## Understanding C pointers: Part 1

As I said in “Understanding C pointers: Part 0,” I’m going to try to explain how C pointers work.

```  int x = 23;
int y = x;
```

You can think of each variable as a box which holds the value of that variable. So in this example we have 2 boxes, named “x” and “y”. After these two statements execute the “x” box contains 23, and the “y” box also contains 23. The picture looks like this:

Pretty straightforward stuff. If we add this code:

`  x = 17;`

the pictures changes to look like this:

Nothing too fancy there.

Next example: let’s add a pointer into the mix.

```  int x = 23;
int y = x;
int * p = & x;```

If the * or & in the above code scare you, please take a deep breath and relax. We’ll get through this, I promise. :-)

“x” is a variable of type integer. So is “y”. The “int *” before p means that p is a variable of type “pointer to integer” otherwise known as an “integer pointer.” Nothing magical there. The “&” before “x” can be read as the “address of x,” or “the box named x.” Which means the pointer “p” points to the box named “x”.

As in the previous examples we have a box named “x” and another box named “y”. This example adds a pointer to an integer called “p”. You can think of this pointer as simply another box, named “p”. The value in the “p” box is a pointer to another box. For the boxes “x” and “y” we can say things like “x holds the number 23,” but for the box “p” we say “p holds a pointer to the box named “x”".

A picture is worth at least a few words:

Watch what happens when we add this next line to the example:

`  *p = 17;`

The * before the “p” tells us we’re changing the value of what “p” points to. We are not changing the value of “p” itself. The number 17 gets put wherever the value of the “p” box point to – which is the “x” box in this case. After this code runs our picture looks like this:

Notice that “p” has not changed. “p” still points to box “x”. Only the value in the box that “p” was pointing to changed.

Let’s add a couple more lines to that example:

```   p = & y;
*p = 42;```

The first line changes the value in the box “p” to be a pointer to the box “y”. The 2nd line changes the value in the box that “p” points to be 42. The result looks like this:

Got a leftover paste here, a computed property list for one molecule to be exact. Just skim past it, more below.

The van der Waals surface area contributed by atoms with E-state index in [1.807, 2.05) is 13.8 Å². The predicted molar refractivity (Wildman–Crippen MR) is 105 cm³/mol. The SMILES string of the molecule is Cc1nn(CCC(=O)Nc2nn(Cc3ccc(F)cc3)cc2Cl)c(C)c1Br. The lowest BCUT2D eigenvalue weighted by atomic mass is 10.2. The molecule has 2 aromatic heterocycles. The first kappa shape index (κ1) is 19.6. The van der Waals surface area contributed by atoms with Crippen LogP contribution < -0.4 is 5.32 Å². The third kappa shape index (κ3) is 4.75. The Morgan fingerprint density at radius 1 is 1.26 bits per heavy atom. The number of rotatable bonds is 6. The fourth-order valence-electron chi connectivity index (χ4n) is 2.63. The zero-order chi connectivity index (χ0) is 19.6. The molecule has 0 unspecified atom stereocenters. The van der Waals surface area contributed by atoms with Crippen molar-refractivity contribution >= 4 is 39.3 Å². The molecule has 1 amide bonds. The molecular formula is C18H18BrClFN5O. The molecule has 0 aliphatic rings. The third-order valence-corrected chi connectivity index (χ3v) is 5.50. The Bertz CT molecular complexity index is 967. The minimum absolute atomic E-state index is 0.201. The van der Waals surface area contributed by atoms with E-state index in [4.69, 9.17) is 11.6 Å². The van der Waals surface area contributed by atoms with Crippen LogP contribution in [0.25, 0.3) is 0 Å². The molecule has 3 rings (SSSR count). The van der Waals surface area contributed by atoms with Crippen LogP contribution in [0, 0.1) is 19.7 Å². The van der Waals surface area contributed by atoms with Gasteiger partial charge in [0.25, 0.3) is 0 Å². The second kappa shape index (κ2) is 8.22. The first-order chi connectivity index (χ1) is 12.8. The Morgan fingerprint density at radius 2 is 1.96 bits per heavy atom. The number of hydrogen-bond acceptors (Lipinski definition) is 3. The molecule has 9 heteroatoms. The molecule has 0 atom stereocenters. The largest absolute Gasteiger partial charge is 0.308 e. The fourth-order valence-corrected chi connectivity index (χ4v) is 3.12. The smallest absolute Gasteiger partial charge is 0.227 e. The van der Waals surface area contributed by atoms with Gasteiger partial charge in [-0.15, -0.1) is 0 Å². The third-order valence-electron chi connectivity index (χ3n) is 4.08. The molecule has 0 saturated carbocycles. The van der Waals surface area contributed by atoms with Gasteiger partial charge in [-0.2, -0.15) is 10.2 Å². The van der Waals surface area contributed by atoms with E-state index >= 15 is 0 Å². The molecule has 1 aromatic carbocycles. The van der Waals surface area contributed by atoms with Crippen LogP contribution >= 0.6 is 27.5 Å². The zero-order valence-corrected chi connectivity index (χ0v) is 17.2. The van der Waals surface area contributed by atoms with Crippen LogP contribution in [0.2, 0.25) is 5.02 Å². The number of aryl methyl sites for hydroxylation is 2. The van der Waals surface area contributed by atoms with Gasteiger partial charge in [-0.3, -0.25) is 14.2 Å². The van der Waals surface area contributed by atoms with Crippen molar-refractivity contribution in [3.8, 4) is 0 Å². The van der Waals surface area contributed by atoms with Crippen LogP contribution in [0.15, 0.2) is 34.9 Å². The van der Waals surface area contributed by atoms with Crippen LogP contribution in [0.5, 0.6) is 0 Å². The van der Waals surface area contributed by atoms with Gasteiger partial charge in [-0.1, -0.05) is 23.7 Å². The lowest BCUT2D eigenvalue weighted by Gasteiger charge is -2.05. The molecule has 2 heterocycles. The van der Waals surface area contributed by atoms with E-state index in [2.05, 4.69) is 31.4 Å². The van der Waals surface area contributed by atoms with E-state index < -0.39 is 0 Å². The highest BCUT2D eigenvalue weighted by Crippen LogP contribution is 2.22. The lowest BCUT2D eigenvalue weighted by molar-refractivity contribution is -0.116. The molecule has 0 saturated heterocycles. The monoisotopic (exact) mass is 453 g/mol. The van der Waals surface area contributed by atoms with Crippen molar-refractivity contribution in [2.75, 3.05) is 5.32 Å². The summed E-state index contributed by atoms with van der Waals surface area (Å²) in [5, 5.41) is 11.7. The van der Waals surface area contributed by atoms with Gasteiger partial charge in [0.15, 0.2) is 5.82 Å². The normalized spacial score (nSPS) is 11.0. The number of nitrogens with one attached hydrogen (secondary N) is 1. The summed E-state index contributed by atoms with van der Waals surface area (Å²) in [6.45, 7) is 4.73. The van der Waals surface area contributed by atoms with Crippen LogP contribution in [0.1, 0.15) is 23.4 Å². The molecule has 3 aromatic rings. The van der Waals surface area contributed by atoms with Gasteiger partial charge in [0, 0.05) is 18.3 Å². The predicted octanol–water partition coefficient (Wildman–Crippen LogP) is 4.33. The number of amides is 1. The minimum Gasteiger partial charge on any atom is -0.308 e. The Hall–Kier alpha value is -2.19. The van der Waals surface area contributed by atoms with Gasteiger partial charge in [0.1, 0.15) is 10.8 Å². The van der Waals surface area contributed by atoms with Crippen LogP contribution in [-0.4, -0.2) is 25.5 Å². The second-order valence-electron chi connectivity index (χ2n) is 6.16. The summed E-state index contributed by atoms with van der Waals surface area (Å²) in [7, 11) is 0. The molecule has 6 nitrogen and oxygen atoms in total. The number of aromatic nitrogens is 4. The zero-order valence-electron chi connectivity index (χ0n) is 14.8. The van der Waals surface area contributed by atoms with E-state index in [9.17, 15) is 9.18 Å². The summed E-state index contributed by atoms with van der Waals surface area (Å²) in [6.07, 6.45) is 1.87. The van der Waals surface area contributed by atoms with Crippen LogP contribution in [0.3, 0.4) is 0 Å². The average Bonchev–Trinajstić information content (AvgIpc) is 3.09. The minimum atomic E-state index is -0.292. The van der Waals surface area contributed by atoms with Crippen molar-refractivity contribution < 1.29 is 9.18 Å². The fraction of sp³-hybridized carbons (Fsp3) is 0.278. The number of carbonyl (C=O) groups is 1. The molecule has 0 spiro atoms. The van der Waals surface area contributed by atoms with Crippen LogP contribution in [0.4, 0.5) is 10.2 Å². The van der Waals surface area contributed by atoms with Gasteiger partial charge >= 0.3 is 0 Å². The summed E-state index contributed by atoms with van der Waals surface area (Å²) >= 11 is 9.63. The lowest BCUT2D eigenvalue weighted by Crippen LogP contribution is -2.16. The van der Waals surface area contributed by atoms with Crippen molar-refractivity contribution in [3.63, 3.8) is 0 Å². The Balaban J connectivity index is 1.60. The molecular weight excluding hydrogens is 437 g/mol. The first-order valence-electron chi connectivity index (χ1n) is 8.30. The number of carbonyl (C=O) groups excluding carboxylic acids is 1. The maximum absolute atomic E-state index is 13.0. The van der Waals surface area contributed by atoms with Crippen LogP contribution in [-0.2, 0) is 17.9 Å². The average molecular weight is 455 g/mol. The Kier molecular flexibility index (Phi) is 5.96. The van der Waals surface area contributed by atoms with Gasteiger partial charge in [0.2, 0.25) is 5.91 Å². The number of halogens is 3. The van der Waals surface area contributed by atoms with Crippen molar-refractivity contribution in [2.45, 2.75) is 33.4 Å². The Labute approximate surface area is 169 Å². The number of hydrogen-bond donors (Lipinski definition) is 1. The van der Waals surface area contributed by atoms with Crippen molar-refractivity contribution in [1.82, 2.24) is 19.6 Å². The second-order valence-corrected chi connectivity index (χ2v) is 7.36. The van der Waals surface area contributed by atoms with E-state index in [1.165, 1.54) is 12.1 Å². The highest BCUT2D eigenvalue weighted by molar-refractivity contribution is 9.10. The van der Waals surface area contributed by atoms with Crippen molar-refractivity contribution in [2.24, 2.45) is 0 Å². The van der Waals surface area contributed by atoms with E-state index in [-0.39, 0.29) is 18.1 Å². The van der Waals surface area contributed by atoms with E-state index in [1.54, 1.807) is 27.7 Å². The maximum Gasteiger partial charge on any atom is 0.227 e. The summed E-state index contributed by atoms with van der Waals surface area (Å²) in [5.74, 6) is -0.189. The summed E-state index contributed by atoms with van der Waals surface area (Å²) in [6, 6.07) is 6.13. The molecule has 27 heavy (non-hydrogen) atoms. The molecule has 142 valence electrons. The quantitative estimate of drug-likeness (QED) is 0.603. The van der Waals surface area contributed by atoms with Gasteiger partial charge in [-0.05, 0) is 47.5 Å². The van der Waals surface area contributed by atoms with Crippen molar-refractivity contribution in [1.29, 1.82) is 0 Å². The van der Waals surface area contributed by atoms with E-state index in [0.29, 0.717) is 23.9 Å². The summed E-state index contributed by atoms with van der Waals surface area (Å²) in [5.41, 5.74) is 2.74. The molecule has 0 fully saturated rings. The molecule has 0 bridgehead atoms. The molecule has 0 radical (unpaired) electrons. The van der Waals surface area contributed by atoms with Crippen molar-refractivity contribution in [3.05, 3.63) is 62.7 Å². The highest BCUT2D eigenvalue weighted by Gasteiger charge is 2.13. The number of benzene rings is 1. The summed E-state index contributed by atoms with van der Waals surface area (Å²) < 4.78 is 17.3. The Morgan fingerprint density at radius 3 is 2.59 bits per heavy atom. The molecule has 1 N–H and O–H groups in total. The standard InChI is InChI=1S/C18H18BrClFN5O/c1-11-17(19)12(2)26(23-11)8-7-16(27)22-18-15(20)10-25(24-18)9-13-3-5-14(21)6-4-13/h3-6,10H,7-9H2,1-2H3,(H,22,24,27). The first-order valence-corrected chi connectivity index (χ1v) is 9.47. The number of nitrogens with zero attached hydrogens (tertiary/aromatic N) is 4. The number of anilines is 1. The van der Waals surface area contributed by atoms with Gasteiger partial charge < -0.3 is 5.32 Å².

Drawing these pictures may seem unnecessary, but I guarantee that drawing them will help you understand your code. Even if you understand pointers completely, when faced with a pointer-laden interview question it’s a good idea to draw your data structures and pointers. This way the interviewer can see how you’re thinking about the question, which is frequently more useful than simply getting the “right” answer.

Okay, that’s the basics. See – pointers aren’t that bad.

And it turns out that the way a computer actually implements variables/pointers is a lot like our simple “boxes” model. Tune in next time for more about that.

1. Thanks for that nice explanation ;)

I have to admit I still don’t get the “pointers” comic over at xkcd…

http://xkcd.com/138/

I’ll get around to writing Part 2 one of the these days, I promise.

Until then let me explain that xkcd comic: those “0x3A28213A” and other strings are sample pointer values (in hexadecimal) that you might see if you had a pointer variable in a C program and printed it like this:

int x = 23;
int * p = &x;
printf(“0x%p\n”, p);

This would print “0x……..”, where the … part is some 8 digit hexadecimal number. The actual number printed out will vary depending on your system, what else is running, and the vagaries of your operating system.

The 8 digit hex number is the location in memory of the integer variable x. We also call it the “address of x,” and we say “p contains the address of x” or “p points to x.”